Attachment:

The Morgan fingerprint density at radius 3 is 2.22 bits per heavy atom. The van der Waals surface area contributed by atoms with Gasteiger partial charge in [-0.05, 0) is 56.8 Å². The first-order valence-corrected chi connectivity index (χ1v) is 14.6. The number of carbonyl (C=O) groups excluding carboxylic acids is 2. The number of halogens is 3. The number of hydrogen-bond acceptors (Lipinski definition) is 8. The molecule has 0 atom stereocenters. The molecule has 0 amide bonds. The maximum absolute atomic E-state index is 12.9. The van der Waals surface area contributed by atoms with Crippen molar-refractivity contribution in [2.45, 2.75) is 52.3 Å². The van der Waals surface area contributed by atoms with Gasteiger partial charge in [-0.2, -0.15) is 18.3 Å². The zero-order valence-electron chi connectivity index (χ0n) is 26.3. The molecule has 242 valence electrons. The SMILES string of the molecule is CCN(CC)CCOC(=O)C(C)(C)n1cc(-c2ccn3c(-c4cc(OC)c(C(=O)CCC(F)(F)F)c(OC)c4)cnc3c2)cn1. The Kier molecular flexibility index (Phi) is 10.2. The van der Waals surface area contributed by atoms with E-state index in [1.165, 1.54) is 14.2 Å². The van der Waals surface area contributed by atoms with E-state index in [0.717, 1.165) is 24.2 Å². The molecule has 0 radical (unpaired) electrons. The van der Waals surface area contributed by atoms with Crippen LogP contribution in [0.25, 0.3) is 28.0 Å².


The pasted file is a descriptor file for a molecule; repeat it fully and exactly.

The Morgan fingerprint density at radius 3 is 2.22 bits per heavy atom. The van der Waals surface area contributed by atoms with Gasteiger partial charge in [-0.05, 0) is 56.8 Å². The first-order valence-corrected chi connectivity index (χ1v) is 14.6. The number of carbonyl (C=O) groups excluding carboxylic acids is 2. The number of halogens is 3. The number of hydrogen-bond acceptors (Lipinski definition) is 8. The molecule has 0 atom stereocenters. The molecule has 0 amide bonds. The maximum absolute atomic E-state index is 12.9. The van der Waals surface area contributed by atoms with Crippen molar-refractivity contribution in [2.45, 2.75) is 52.3 Å². The van der Waals surface area contributed by atoms with Gasteiger partial charge in [-0.2, -0.15) is 18.3 Å². The zero-order valence-electron chi connectivity index (χ0n) is 26.3. The molecule has 242 valence electrons. The SMILES string of the molecule is CCN(CC)CCOC(=O)C(C)(C)n1cc(-c2ccn3c(-c4cc(OC)c(C(=O)CCC(F)(F)F)c(OC)c4)cnc3c2)cn1. The Kier molecular flexibility index (Phi) is 10.2. The van der Waals surface area contributed by atoms with E-state index in [1.165, 1.54) is 14.2 Å². The van der Waals surface area contributed by atoms with E-state index in [0.717, 1.165) is 24.2 Å². The molecule has 0 radical (unpaired) electrons. The van der Waals surface area contributed by atoms with Crippen LogP contribution in [0.25, 0.3) is 28.0 Å².